One of my favorite citrus fruits is the Satsuma (Citrus unshiu), a seedless variety that is cold hardy enough to be grown in the Baton Rouge area. It’s very similar to mandarin oranges or clementines- small, sweet, seedless and easy to peel***. If you are interested in trying them, but have the misfortune of living in a USDA hardiness zone less than about 8a you can order them online from places like Simon Citrus Farm or LaLagniappe. For those of you in Louisiana that would like to grow your own, I recommend checking out the LSU Agcenter citrus portal for more info.
Now, if you were interested enough to click on the Satsuma-ordering links above, you would have noticed bold disclaimers about quarantines and shipping restrictions. Don’t worry, you don’t have to fear for your safety, but you do if you are a citrus tree. This is because citrus trees have some formidable pathogens that growers and researchers are working hard to combat. Diseases like Sweet Orange Scab and Citrus Canker cause cosmetic damage to the fruit and reduce yields. Sweet Orange Scab is caused by a fungus (Elsinoë australis), and Citrus Canker is a bacterial disease (Xanthomonas citri). Both of these pathogens infect many citrus varieties. Fungicide application protocols can be used to control Sweet Orange Scab, but quarantine and local disposal of infected tissues are also key strategies to prevent their spread.
The most devastating pathogen for citrus growers is the bacterium Candidatus Liberibacter spp, which causes Citrus greening disease. It leaves the fruit half green and turns it inedibly sour and bitter. Eventually, the entire tree is killed. The bacterial pathogen is transmitted by an insect vector and growers must spray increasingly more pesticides and destroy acres of infected trees to control the spread of this disease. These factors (reduced supply and increasing costs of maintaining the orchards) are wreaking havoc on the citrus industry, especially in Florida. Growers and scientists are working fervently to come up with some solutions to save the citrus industry. One controversial option is introducing transgenic oranges with resistance to Citrus greening disease. The struggle of associating this wholesome fruit with the GMO debate has been eloquently covered in an article by Amy Harmon in ‘A Race to Save the Orange by Altering Its DNA.’ Genetic engineering may be the only strategy able to combat the disease on a timescale that can save the industry, as evidenced from this quote in the article.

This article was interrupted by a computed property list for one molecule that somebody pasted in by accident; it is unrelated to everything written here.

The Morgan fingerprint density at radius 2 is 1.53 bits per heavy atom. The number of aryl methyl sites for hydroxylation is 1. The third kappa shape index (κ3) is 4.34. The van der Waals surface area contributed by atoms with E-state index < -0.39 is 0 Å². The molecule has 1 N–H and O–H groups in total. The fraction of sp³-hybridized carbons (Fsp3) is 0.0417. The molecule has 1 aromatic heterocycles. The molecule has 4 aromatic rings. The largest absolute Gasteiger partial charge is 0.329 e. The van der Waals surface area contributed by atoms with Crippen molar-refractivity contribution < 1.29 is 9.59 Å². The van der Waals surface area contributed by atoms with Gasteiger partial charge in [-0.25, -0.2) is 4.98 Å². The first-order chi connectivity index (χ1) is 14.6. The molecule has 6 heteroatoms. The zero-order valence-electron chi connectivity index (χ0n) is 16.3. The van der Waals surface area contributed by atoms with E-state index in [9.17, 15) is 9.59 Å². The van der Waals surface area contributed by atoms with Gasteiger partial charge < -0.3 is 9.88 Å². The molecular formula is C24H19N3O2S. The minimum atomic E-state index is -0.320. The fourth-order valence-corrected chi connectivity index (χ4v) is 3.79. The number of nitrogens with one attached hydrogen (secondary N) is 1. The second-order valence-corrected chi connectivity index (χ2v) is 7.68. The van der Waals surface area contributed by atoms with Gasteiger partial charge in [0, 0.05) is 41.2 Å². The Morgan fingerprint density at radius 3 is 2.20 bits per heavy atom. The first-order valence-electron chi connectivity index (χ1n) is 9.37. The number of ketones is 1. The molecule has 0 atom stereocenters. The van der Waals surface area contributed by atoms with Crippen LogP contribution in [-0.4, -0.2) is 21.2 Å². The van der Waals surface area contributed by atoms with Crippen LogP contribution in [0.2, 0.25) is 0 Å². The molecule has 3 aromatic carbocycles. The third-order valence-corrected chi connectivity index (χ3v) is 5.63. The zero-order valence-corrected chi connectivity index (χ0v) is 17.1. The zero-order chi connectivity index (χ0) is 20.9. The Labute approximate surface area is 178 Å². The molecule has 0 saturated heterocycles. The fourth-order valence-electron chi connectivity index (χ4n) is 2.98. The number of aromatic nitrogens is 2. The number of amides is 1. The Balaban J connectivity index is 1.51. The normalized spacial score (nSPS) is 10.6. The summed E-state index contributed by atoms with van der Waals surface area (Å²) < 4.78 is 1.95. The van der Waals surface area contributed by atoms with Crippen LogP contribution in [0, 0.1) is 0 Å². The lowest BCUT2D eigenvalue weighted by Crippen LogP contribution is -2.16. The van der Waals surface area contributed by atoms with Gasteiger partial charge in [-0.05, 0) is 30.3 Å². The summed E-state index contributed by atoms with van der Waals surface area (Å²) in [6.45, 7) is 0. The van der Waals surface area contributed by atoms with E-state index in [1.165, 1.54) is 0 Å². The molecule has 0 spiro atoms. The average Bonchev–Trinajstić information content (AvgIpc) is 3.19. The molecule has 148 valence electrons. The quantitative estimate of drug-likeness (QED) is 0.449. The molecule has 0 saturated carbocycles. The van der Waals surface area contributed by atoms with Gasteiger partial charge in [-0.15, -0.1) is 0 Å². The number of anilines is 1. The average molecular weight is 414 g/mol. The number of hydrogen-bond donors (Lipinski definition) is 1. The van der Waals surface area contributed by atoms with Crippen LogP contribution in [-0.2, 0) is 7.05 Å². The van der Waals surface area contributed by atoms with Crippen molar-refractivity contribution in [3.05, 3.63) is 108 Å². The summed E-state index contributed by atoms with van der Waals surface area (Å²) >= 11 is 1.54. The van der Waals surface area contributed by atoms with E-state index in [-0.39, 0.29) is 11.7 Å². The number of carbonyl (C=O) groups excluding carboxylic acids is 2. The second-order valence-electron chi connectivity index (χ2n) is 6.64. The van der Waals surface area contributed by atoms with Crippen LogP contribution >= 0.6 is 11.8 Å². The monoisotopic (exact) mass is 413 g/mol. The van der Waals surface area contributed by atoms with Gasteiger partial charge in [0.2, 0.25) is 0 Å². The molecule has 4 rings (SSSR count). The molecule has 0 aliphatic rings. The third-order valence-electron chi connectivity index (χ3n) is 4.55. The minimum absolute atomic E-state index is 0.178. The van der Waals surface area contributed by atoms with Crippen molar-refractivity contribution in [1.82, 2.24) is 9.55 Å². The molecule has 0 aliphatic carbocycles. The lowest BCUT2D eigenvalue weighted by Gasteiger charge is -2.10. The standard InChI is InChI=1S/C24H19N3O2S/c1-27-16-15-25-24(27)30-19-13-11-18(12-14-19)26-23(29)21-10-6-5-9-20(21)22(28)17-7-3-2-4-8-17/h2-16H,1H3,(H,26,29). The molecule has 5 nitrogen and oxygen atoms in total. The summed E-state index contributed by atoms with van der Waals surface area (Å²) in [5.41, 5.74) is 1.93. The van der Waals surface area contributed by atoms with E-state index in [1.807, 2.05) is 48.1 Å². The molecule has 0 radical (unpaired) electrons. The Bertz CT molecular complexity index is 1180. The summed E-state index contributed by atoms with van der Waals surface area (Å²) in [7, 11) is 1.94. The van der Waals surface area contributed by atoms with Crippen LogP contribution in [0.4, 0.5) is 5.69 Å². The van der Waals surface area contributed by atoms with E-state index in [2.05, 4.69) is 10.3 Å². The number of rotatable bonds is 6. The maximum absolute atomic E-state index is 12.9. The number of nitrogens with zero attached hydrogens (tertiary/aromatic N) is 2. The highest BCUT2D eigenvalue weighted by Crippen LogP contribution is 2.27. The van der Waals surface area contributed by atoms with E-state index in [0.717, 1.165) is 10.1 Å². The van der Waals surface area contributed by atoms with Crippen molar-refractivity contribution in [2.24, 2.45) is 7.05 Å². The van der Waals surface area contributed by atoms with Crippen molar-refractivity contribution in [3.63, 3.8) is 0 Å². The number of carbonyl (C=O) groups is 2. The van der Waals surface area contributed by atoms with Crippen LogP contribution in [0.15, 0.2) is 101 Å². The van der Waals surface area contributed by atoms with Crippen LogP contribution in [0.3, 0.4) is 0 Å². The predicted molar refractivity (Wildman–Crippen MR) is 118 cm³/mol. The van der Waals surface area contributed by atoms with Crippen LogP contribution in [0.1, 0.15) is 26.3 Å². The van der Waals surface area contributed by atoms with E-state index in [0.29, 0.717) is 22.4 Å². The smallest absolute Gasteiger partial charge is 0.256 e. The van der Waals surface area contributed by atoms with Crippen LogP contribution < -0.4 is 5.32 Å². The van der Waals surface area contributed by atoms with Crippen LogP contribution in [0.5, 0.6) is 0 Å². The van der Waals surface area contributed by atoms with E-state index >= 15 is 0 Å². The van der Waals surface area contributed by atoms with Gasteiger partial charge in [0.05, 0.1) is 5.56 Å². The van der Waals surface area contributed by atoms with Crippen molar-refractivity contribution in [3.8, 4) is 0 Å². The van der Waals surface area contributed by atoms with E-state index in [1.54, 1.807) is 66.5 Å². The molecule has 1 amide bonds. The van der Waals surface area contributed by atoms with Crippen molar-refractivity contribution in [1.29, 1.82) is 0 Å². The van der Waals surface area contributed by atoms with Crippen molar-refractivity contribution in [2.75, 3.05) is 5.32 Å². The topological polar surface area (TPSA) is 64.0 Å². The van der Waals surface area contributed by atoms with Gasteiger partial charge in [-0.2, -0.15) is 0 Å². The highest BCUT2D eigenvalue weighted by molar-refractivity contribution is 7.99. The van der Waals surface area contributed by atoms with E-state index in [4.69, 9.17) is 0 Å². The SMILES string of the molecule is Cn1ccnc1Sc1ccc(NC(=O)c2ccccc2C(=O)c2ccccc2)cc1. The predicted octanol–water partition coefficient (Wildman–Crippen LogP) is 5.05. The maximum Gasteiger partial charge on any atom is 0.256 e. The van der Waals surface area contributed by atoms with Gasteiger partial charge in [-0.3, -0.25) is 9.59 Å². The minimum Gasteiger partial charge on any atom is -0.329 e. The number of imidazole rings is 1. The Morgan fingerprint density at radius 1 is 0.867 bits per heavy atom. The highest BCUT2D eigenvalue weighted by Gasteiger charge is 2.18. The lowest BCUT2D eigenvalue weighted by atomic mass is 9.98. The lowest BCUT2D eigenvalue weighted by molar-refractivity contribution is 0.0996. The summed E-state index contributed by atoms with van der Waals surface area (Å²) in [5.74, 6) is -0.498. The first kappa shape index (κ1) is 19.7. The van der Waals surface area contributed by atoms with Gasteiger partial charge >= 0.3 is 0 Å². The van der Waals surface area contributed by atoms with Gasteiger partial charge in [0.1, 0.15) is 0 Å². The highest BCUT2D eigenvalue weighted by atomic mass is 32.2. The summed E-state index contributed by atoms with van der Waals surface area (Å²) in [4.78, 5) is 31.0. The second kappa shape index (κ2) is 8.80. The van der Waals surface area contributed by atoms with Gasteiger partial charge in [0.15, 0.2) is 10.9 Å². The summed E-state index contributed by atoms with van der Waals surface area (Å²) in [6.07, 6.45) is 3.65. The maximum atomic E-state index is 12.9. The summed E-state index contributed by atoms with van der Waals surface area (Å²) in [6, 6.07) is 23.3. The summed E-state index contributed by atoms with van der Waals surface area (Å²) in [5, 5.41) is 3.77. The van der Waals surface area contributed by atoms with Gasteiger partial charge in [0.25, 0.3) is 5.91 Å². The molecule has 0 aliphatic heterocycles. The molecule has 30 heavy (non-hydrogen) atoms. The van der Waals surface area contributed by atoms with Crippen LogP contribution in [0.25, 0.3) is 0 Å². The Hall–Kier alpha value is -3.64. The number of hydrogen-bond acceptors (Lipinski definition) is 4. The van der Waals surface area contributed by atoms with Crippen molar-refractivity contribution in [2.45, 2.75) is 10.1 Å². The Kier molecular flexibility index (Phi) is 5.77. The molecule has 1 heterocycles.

“An emerging scientific consensus held that genetic engineering would be required to defeat citrus greening. “People are either going to drink transgenic orange juice or they’re going to drink apple juice,” one University of Florida scientist told Mr. Kress.”
Let’s hope that growers and scientists can come up with a reasonable solution to this epidemic before the Christmas Orange tradition becomes nothing more than a footnote of Yuletide folklore.
*This year’s match-up is Ohio State and Clemson. While I have some University of Michigan connections, I may still have to root against Clemson because I am still bitter about their win over LSU in the 2012 Chick-Fil-A bowl.
** Broccoli and kiwi have nearly twice the Vitamin C content.
***Ease of peeling is a highly desirable trait for the fresh fruit market. Who wants to spend a lot of energy tearing into the fruit, ripping most of it to shreds while getting squirted in the eye with acidic juice in the process? Varieties like Satsumas and Clementines have very thin pith layers that make it easy to pull apart the peel from the segments. For other citrus fruits, the peeling process is not so easy and it frustrates fresh fruit eaters and processors alike. Don’t worry, scientists are on it. Check out this review on orange peeling technologies.